WALKIN' THE LINE AT WAKARUSA 2006


Cross Canadian Ragweed
Wakarusa 2006
Cross Canadian Ragweed provided a fix for those wanting a straight-ahead blue-collar rock & roll band. No frills, no tricks, and no self-indulgent jamming would be on the agenda, and this came as a welcome change of pace for many. For those unfamiliar with the band, a cover of Neil Young & Crazy Horse's "My My, Hey Hey" seemed the most apt and obvious selection. The band did the song justice, with a nice, boot-stomping attitude that carried the song. The world-weary vocals complemented the music rather nicely as the sun set on Wakarusa for the evening. They may not bowl you over with innovative musicianship, but to do so seems at odds with their bare-bones approach of delivering music.

New Monsoon has created a bit of a stir over the past couple years, and it is easy to see why. This septet plays a sliding funk with affable grooves and gels together remarkably well. In some moments, they display a few The String Cheese Incident tendencies, but they retain far more of a "meat & potatoes" rock edge. Most importantly, this is a band that clearly enjoys the process of creating music. Perhaps even more admirable is that they don't attempt to goad the audience into fake applause. Simply put, they were more interested in finding great moments of musicality than investing themselves in contrived stage antics. To wit, they blazed through the first three songs without a moment's pause and allowed the audience about five seconds to catch their breath before launching into the next tune. A highlight of the set was a rousing rendition of The Who's "Eminence Front." This is a band to keep close tabs on, as they certainly have the chops and passion to cultivate a large following.


Robert Randolph :: Wakarusa 2006
As New Monsoon kept the Voodoo Stage full with sound, Robert Randolph took his pedal steel guitar to the Sun Down Stage with female backup singers and a lot of new material. The massive crowd was very responsive to Randolph's electric magic, which has become a festival tradition. "I Need More Love" had everyone singing and jumping, segueing smoothly into Michael Jackson's "Don't Stop 'til You Get Enough." The women vocalists definitely added a new twist to the Family Band, creating a much larger and gospel-inflected sound.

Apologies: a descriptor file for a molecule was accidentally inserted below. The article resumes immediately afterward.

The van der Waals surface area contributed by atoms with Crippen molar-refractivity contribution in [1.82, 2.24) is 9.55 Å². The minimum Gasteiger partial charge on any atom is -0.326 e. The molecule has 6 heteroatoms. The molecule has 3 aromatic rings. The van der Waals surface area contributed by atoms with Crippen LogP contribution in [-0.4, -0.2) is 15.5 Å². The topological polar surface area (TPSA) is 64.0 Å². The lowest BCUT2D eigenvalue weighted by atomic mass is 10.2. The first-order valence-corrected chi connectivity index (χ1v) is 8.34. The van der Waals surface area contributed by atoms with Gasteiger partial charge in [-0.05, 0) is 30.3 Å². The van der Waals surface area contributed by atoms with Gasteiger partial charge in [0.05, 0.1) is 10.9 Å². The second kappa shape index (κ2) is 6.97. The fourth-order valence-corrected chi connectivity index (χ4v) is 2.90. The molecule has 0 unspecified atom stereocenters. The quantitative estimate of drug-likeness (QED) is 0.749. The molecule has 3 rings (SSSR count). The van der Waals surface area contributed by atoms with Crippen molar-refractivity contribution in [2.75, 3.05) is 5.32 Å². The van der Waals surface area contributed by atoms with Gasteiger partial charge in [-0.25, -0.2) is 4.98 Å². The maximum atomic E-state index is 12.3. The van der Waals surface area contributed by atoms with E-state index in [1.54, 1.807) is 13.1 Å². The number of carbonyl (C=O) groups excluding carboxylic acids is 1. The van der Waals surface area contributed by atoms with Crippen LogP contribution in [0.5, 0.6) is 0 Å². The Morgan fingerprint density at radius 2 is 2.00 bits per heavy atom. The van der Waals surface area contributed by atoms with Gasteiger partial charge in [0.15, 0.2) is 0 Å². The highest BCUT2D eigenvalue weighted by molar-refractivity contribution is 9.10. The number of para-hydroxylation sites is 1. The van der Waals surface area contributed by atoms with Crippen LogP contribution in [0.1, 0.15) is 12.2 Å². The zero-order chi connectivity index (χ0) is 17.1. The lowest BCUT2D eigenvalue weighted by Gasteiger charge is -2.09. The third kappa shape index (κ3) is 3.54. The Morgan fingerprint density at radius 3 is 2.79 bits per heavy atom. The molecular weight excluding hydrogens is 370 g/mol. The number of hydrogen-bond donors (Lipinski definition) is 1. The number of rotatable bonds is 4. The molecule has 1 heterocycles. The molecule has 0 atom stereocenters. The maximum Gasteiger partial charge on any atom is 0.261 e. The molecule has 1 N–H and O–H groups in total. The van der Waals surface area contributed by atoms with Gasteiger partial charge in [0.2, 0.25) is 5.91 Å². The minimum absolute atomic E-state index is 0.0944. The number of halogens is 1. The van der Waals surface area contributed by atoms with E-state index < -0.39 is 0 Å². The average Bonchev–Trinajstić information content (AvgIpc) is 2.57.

Saturday, June 10


Daniel Sproul :: Wakarusa 2006
As Rose Hill Drive made their way onstage, a battle between the sun and clouds was developing. The band didn't seem to particularly care, as they launched into the gritty, fist-pumping rock that attracted a much larger crowd than last year. Beyond the usual small talk, bassist Jake Sproul complained about the heat so frequently, one was inclined to wonder if he was going to collapse from heat stroke. Maybe it's because the guys are rockin' jeans and long-sleeve shirts in the middle of a heat wave. At any rate, it didn't take too long for a crowd to flock to the stage to see what the racket was all about. The Flaming Lips' Wayne Coyne watched the ruckus from the side of the stage. Much has been said about the prowess of the Sproul brothers, and many are prone to hyperbole in attempting to describe their sound. While certainly deserving of such praise, the most remarkable aspect was how much drummer Nate Barnes has improved. After seeing RHD several times, it was truly remarkable to witness just how much he has stepped up his game. He is slowly developing into one of the more underrated rock drummers today.


Buckethead :: Wakarusa 2006
Buckethead. Half-man, half-amazing. In a characteristically surreal fashion, he lept from one musical idea to the next, creating a pop culture medley that left little doubt about his virtuosity. Of course, there was bizarre, inexplicable banter screamed from the stage; in this case, they decided to shout "Jean Luc Ponty!" repeatedly, an apparent homage to the jazz legend. The thing about Buckethead is, if you don’t like what he's playing, just wait about two minutes. A couple trifectas, each less than ten minutes long, typified the set: Hendrix's "Machine Gun" > Zeppelin's "Dazed and Confused" > Charlie and the Chocolate Factory theme song; and the "Top Gun Anthem" > "Stormtroopers Theme" from Star Wars > "It's Your Birthday," by 50 Cent. A final pairing of the "Star Spangled Banner" with "I've Been Workin' on the Railroad" rounded out the set. After a certain point, some in the audience audibly wished for "one full song." Assuming they waited around, their patience would be rewarded.


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